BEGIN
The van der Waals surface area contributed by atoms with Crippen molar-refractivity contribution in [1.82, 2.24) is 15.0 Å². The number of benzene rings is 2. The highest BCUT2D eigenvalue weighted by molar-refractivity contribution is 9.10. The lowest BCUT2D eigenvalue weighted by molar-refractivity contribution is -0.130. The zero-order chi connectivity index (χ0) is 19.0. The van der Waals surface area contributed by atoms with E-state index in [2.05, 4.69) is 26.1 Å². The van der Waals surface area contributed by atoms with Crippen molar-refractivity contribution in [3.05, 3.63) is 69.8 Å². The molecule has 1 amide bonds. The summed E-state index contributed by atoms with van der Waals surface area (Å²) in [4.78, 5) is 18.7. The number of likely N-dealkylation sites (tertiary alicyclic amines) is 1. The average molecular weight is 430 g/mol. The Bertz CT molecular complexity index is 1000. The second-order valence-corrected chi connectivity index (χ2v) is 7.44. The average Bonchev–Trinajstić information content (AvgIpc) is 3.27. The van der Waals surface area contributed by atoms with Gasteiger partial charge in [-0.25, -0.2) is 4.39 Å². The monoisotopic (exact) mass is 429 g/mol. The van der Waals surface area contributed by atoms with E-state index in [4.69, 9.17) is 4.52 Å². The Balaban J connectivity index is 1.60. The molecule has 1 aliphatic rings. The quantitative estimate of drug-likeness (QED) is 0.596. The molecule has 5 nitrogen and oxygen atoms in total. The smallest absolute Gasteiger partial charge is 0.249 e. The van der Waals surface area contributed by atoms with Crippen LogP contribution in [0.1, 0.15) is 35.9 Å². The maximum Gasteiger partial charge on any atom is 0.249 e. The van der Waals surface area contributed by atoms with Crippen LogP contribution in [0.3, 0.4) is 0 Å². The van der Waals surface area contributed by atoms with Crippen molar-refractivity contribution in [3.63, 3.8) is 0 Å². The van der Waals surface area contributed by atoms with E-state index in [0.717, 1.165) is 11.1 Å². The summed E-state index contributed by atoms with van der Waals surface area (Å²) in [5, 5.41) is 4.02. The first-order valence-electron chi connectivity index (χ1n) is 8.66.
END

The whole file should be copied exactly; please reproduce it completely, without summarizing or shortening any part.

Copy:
The van der Waals surface area contributed by atoms with Crippen molar-refractivity contribution in [1.82, 2.24) is 15.0 Å². The number of benzene rings is 2. The highest BCUT2D eigenvalue weighted by molar-refractivity contribution is 9.10. The lowest BCUT2D eigenvalue weighted by molar-refractivity contribution is -0.130. The zero-order chi connectivity index (χ0) is 19.0. The van der Waals surface area contributed by atoms with E-state index in [2.05, 4.69) is 26.1 Å². The van der Waals surface area contributed by atoms with Crippen molar-refractivity contribution in [3.05, 3.63) is 69.8 Å². The molecule has 1 amide bonds. The summed E-state index contributed by atoms with van der Waals surface area (Å²) in [4.78, 5) is 18.7. The number of likely N-dealkylation sites (tertiary alicyclic amines) is 1. The average molecular weight is 430 g/mol. The Bertz CT molecular complexity index is 1000. The second-order valence-corrected chi connectivity index (χ2v) is 7.44. The average Bonchev–Trinajstić information content (AvgIpc) is 3.27. The van der Waals surface area contributed by atoms with Gasteiger partial charge in [-0.25, -0.2) is 4.39 Å². The monoisotopic (exact) mass is 429 g/mol. The van der Waals surface area contributed by atoms with E-state index in [4.69, 9.17) is 4.52 Å². The Balaban J connectivity index is 1.60. The molecule has 1 aliphatic rings. The quantitative estimate of drug-likeness (QED) is 0.596. The molecule has 5 nitrogen and oxygen atoms in total. The smallest absolute Gasteiger partial charge is 0.249 e. The van der Waals surface area contributed by atoms with Crippen LogP contribution in [0.1, 0.15) is 35.9 Å². The maximum Gasteiger partial charge on any atom is 0.249 e. The van der Waals surface area contributed by atoms with Crippen LogP contribution in [0.3, 0.4) is 0 Å². The van der Waals surface area contributed by atoms with Crippen molar-refractivity contribution in [3.63, 3.8) is 0 Å². The van der Waals surface area contributed by atoms with E-state index in [0.717, 1.165) is 11.1 Å². The summed E-state index contributed by atoms with van der Waals surface area (Å²) in [5, 5.41) is 4.02. The first-order valence-electron chi connectivity index (χ1n) is 8.66.